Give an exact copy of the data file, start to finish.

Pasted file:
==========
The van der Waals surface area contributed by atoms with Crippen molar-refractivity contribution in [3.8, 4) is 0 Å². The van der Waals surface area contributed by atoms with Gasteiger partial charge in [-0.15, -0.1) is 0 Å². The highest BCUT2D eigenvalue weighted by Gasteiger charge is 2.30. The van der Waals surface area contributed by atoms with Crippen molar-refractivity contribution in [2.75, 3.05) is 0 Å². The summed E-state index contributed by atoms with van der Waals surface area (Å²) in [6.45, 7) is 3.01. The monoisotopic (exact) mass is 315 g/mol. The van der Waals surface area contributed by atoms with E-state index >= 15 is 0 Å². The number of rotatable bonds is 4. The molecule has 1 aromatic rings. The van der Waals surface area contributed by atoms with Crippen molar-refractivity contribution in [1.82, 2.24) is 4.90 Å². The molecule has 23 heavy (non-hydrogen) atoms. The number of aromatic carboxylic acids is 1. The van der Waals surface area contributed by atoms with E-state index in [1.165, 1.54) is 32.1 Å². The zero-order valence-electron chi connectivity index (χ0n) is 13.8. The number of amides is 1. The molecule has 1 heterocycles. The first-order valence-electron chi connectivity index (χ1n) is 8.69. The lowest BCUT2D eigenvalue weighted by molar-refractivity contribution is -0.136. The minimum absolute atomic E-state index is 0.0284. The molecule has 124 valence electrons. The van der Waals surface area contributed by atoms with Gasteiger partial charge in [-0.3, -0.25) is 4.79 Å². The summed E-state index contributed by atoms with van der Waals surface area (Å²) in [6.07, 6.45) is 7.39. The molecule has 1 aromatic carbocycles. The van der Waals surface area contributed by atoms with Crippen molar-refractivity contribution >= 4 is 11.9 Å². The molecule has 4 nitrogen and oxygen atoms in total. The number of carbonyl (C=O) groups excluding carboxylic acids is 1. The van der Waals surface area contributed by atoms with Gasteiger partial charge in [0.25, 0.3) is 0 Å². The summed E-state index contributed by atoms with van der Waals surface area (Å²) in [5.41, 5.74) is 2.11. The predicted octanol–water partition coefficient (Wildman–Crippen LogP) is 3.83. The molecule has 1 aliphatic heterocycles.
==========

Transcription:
The van der Waals surface area contributed by atoms with Crippen molar-refractivity contribution in [3.8, 4) is 0 Å². The van der Waals surface area contributed by atoms with Gasteiger partial charge in [-0.15, -0.1) is 0 Å². The highest BCUT2D eigenvalue weighted by Gasteiger charge is 2.30. The van der Waals surface area contributed by atoms with Crippen molar-refractivity contribution in [2.75, 3.05) is 0 Å². The summed E-state index contributed by atoms with van der Waals surface area (Å²) in [6.45, 7) is 3.01. The monoisotopic (exact) mass is 315 g/mol. The van der Waals surface area contributed by atoms with E-state index >= 15 is 0 Å². The number of rotatable bonds is 4. The molecule has 1 aromatic rings. The van der Waals surface area contributed by atoms with Crippen molar-refractivity contribution in [1.82, 2.24) is 4.90 Å². The molecule has 23 heavy (non-hydrogen) atoms. The number of aromatic carboxylic acids is 1. The van der Waals surface area contributed by atoms with E-state index in [1.165, 1.54) is 32.1 Å². The zero-order valence-electron chi connectivity index (χ0n) is 13.8. The number of amides is 1. The molecule has 1 heterocycles. The first-order valence-electron chi connectivity index (χ1n) is 8.69. The lowest BCUT2D eigenvalue weighted by molar-refractivity contribution is -0.136. The minimum absolute atomic E-state index is 0.0284. The molecule has 124 valence electrons. The van der Waals surface area contributed by atoms with Gasteiger partial charge in [-0.3, -0.25) is 4.79 Å². The summed E-state index contributed by atoms with van der Waals surface area (Å²) in [6.07, 6.45) is 7.39. The molecule has 1 aromatic carbocycles. The van der Waals surface area contributed by atoms with Crippen molar-refractivity contribution >= 4 is 11.9 Å². The molecule has 4 nitrogen and oxygen atoms in total. The number of carbonyl (C=O) groups excluding carboxylic acids is 1. The van der Waals surface area contributed by atoms with Gasteiger partial charge in [0.25, 0.3) is 0 Å². The summed E-state index contributed by atoms with van der Waals surface area (Å²) in [5.41, 5.74) is 2.11. The predicted octanol–water partition coefficient (Wildman–Crippen LogP) is 3.83. The molecule has 1 aliphatic heterocycles.